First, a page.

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Bill Seeks California’s Senate Approval to Create Small Banks for Cannabis

Bill Seeks California’s Senate Approval to Create Small Banks for Cannabis

PuffPuffPost Team
A customer buys recreational marijuana at the MedMen store in West Hollywood, California U.S. January 2, 2018. (File image via Reuters)

A bill, aimed at creating limited-service banks and credit unions for cannabis businesses, is seeking California’s Senate approval, CNBC reported.

Bill 930, introduced in January by Sen. Robert Hertzberg, D-Van Nuys, would permit marijuana businesses to write special checks to pay some of their businesses expenses by creating these small banks.

On Wednesday, the bill was approved on a unanimous vote by the Senate Bank and Financial Institutions Committee.

“The idea is to not have these businesses show up at state offices with suitcases of cash to pay their taxes,” said Katie Hanzlik, a press officer with Hertzberg’s office.

The bill would allow California’s financial regulator, the Department of Business Oversight, to watch over the limited-charter licenses for bank and credit unions.

These banks would be allowed to issue special checks that could be used to pay state or local fees and taxes, rent on property associated with cannabis businesses and vendors of the pot businesses, or to buy state or local bonds or warrants.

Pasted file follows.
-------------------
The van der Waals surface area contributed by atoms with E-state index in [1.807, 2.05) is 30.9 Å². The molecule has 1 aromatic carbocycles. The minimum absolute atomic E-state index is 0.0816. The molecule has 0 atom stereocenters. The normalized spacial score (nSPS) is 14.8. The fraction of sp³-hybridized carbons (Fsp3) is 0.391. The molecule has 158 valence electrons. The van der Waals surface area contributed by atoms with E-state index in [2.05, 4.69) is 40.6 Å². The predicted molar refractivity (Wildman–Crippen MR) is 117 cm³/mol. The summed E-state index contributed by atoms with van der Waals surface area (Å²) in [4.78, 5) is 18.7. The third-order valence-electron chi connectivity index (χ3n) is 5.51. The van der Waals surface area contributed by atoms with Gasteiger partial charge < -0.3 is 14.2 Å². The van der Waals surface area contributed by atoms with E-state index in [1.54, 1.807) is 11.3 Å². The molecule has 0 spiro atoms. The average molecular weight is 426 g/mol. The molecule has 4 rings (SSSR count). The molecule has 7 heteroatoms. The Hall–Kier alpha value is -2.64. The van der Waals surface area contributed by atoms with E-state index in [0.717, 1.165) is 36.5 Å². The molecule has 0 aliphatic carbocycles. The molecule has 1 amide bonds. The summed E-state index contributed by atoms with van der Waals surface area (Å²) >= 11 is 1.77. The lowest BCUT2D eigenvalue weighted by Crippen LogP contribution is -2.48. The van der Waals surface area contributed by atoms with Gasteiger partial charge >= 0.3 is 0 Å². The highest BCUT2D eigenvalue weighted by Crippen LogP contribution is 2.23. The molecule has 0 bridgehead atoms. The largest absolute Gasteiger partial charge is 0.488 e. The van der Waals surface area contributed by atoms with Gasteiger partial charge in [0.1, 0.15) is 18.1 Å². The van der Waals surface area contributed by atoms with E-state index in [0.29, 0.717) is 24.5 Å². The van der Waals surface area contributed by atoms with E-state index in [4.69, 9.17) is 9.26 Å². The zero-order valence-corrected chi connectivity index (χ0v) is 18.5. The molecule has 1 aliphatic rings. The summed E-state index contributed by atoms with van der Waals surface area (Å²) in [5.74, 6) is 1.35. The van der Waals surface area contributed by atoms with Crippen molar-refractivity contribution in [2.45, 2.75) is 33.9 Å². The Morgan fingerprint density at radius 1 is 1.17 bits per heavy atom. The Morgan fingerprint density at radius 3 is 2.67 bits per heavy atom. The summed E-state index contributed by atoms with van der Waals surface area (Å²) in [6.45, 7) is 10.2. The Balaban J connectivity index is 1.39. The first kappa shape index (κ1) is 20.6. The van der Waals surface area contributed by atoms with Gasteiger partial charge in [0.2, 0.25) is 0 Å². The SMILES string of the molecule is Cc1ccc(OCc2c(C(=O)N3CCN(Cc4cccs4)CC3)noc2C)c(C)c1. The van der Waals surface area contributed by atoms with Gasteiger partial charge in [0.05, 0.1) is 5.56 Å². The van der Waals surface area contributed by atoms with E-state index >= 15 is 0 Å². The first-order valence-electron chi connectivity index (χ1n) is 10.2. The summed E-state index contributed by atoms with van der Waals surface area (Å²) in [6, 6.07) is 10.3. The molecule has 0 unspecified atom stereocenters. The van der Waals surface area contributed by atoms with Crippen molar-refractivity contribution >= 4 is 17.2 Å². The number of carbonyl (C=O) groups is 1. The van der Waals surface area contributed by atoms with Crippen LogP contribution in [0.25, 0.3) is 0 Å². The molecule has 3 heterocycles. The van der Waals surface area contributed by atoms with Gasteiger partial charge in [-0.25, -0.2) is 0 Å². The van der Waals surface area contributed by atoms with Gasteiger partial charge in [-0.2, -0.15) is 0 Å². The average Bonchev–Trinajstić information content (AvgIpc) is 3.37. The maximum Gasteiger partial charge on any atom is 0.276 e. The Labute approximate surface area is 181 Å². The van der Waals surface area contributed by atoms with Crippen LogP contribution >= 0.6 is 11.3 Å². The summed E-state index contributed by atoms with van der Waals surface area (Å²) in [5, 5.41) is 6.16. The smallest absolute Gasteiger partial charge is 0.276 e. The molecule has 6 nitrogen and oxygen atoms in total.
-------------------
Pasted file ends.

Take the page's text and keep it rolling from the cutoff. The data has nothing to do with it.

The recreational use of marijuana was legalized in California on Jan. 1. However, medical marijuana had long been legal in the state since 1996.

Marijuana, recreational or medicinal, is prohibited on a federal level.

Also, banks in the U.S. have predominantly discontinued their services especially after the federal government’s clampdown in January. This has forced the cannabis industry to mainly deal with cash when processing their transactions.

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Bankers can be prosecuted criminally for offering services to cannabis businesses under the Bank Secrecy Act, the USA Patriot Act, and the Racketeer Influenced and Corrupt Organizations, or RICO, Act.

So far, the Department of Business Oversight has not taken a stance on the legislation, “but we are trying to be helpful to the author,” said Thomas Dresslar, deputy commissioner for the department.

He said the department has been working for years to solve the problem of the cannabis industry is stuck largely in cash.

“It’s a public safety and worker safety problem,” Dresslar said. “It’s a real issue and it’s a real problem.”

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